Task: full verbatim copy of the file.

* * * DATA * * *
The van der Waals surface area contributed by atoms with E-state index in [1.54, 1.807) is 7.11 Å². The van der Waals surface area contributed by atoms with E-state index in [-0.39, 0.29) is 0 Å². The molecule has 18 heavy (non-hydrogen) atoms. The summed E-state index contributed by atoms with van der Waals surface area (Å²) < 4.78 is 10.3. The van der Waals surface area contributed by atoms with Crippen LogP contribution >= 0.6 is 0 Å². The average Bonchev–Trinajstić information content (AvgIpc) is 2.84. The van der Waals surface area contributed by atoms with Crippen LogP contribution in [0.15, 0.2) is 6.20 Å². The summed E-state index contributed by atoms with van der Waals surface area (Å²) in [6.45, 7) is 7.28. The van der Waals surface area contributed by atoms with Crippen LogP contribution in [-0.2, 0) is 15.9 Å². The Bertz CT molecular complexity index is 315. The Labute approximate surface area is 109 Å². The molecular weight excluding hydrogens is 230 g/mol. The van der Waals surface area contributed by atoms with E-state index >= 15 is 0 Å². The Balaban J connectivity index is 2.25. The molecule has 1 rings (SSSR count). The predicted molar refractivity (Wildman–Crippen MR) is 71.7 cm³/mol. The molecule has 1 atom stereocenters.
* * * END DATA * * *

The van der Waals surface area contributed by atoms with E-state index in [1.54, 1.807) is 7.11 Å². The van der Waals surface area contributed by atoms with E-state index in [-0.39, 0.29) is 0 Å². The molecule has 18 heavy (non-hydrogen) atoms. The summed E-state index contributed by atoms with van der Waals surface area (Å²) < 4.78 is 10.3. The van der Waals surface area contributed by atoms with Crippen LogP contribution >= 0.6 is 0 Å². The average Bonchev–Trinajstić information content (AvgIpc) is 2.84. The van der Waals surface area contributed by atoms with Crippen LogP contribution in [0.15, 0.2) is 6.20 Å². The summed E-state index contributed by atoms with van der Waals surface area (Å²) in [6.45, 7) is 7.28. The van der Waals surface area contributed by atoms with Crippen LogP contribution in [-0.2, 0) is 15.9 Å². The Bertz CT molecular complexity index is 315. The Labute approximate surface area is 109 Å². The molecular weight excluding hydrogens is 230 g/mol. The van der Waals surface area contributed by atoms with E-state index >= 15 is 0 Å². The Balaban J connectivity index is 2.25. The molecule has 1 rings (SSSR count). The predicted molar refractivity (Wildman–Crippen MR) is 71.7 cm³/mol. The molecule has 1 atom stereocenters.